7

Having read The Colle Move by Move by Cyrus Lakdawala, Zuke 'Em-The Colle Zukertort Revolutionized & The Moment of Zuke by David I. Rudel, Killer Chess Opening Repertoire by Aaron Summerscale, Starting out: d-pawn attacks by Richard Palliser, Starting out: The Colle by Richard Palliser, played countless blitz and OTB games vs strong players 1800+, I can ...


5

To answer the question at the start of the post, I would say no. The system is easy to learn and play but that won't help you to improve. You want an opening that leads to sharp tactics. I just had a game on ICC against a slightly above average player and as soon as I saw the opening I thought, ok draw. It was. White risks very little but often gains very ...


4

After reading a few of the answers on here, it does seem to me that the Colle is a little misunderstood. Despite the outward, superficial appearance of e3 being a quiet move, the Colle Zukertort or Zuke is actually a pretty attacking weapon. It doesn't perhaps involve the double edged attacks of say the Yugoslav Dragon with Bc4 or Traxler in the 2 Knights, ...


3

To some of you so called experts on opening play... Thinking that what opening you play hinders your middle and endgame technique is totally false. Blaming getting out played in the middle game and losing on the opening you choose is also false thinking. Many GMs and IMs use these systems. If you can't get these openings to work for you then your not ...


3

I am approximately 1850 USCF (ELO) rated and have played the Colle-Zukertort system pretty religiously when allowed by the opponent. I would tend to agree that that the Colle-Zukertort, Barry, and 150 attack provide a pretty broad set of potential response (but I would also have at least some idea of how to play against 1.d4 f5, and 1.d4 e5. Although 1. ......


3

I think the Colle-Zukertort is great as part of a white repertoire, but isn't appropriate against all black responses, especially stuff with ...g6 or a Queen's Indian setup with ...b6 and no ...d5. I usually open with 1. d4 and 2. Nf3. If black responds with ...d5 on the first or second move, then I go for the Colle-Zukertort. After 1. d4 Nf6 2. Nf3 g6, ...


3

Playing against 1.d4 a similar pawn structure to the Colle, but with reversed colors for black, leads to a defense known as the semi-Slav: [FEN ""] [Title "The semi-Slav"] 1. d4 d5 2. c4 c6 {The Slav defense to the Queen's gambit.} 3. Nf3 Nf6 4. Nc3 e6 {The semi-Slav defense to the Queen's gambit.} The main characteristic of said ...


2

Many people who disparage the Colle have never really studied it. It is solid and has a very clear objective that is easy to understand. The Colle is about accumulating small advantages and this may not fully be appreciated until move 30 or 35. Someone made a comment that learning to play the Colle won't teach you how to play chess, it will only teach you ...


2

1.d4 2.Nf3 is the main line for me. I use to play 150 attack and Barry attack very frequently in my games. They are very good openings and best thing about it is that you attack without any weaknesses. That's great isn't it. But these two attacks are played by me only when the opponent responds with 1.d4 Nf6 2.Nf3 g6. The g6 move tell us that black is going ...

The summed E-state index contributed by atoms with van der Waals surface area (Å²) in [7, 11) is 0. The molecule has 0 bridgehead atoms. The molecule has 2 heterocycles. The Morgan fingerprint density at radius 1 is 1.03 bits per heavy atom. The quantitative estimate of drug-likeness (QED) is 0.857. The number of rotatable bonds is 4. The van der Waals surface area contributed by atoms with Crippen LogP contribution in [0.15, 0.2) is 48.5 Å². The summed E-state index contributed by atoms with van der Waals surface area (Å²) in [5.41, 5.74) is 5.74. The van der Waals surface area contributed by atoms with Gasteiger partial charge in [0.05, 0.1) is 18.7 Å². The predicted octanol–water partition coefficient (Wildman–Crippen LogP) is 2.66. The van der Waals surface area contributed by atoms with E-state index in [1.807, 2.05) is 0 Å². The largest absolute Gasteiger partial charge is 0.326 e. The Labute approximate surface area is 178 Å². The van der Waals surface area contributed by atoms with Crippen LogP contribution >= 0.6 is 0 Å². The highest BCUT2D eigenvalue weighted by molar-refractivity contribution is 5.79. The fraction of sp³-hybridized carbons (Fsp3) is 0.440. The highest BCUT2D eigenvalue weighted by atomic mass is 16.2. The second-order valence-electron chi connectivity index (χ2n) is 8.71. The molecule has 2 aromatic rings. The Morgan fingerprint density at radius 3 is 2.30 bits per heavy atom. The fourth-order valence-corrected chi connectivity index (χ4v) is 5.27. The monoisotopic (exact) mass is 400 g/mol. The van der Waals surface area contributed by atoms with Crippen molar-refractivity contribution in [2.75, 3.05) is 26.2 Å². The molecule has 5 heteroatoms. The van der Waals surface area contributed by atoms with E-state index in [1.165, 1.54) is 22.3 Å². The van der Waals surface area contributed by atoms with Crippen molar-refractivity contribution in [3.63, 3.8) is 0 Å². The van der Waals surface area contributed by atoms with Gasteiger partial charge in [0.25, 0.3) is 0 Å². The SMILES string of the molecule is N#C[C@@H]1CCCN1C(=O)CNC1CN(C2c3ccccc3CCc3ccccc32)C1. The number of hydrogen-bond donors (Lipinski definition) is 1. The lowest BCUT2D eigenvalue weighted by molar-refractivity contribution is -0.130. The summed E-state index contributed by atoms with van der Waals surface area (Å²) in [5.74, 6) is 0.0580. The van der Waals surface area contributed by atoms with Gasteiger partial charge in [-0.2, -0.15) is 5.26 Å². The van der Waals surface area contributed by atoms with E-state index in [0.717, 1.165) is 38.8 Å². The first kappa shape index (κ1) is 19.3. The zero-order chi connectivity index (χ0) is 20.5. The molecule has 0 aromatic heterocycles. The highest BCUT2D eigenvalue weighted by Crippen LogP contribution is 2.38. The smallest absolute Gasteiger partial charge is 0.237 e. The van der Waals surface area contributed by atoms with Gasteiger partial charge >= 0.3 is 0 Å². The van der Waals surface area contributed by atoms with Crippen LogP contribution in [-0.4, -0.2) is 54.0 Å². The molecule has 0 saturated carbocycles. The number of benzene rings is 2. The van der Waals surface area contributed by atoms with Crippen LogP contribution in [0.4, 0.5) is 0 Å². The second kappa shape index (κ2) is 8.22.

2

"Aggressive" is a vague word that's usually meaningless when applied to an opening. It's quite possible to be either aggressive or passive in the Colle, or in pretty much any other opening. Aggression lies in how you play the opening, not the opening itself. In the Colle, yes, you can bank everything on the attack on h7 (beginners with the system generally ...


2

I only play Colle system kind of openings (Classical Colle, Colle-Zukertort, Stonewall etc.,) I somehow am very comfortable with the structures it creates on the board. They are not aggressive at all, compared to the other stuff, which is why I have adopted it. On the contrary, the primary advice given to an improving chess player is NOT to stick to a ...


2

The Colle Zukertort is a very simple opening, and can serve as a complete white opening repertoire. It was recommended by FIDE Trainer Jason Ciano, as well as many former top US players. It teaches the white player how to activate the pieces in an ordered function, and, in some lines, achieve equality with a slight pawn center. It teaches good endgame ...


1

We all start as beginners, as we all start on a small bicycle - not driving a car. The Colle or the London are good places to start and learn how and what along with some wins. As we grow and mature as chess players, then we can move on to more challenging or "sharp" openings. Ones that fit our chess personality. Some past grandmasters were attacking ...


1

It doesn't matter if you win fast or win slowly. A win is a win and the Colle will give you the wins you're looking for. You can tell because people are playing all sorts of anti-Colle lines just to avoid this "passive" opening. It's far from passive. White develops his pieces, giving black no targets and then at the precise moment, opens the game with ...


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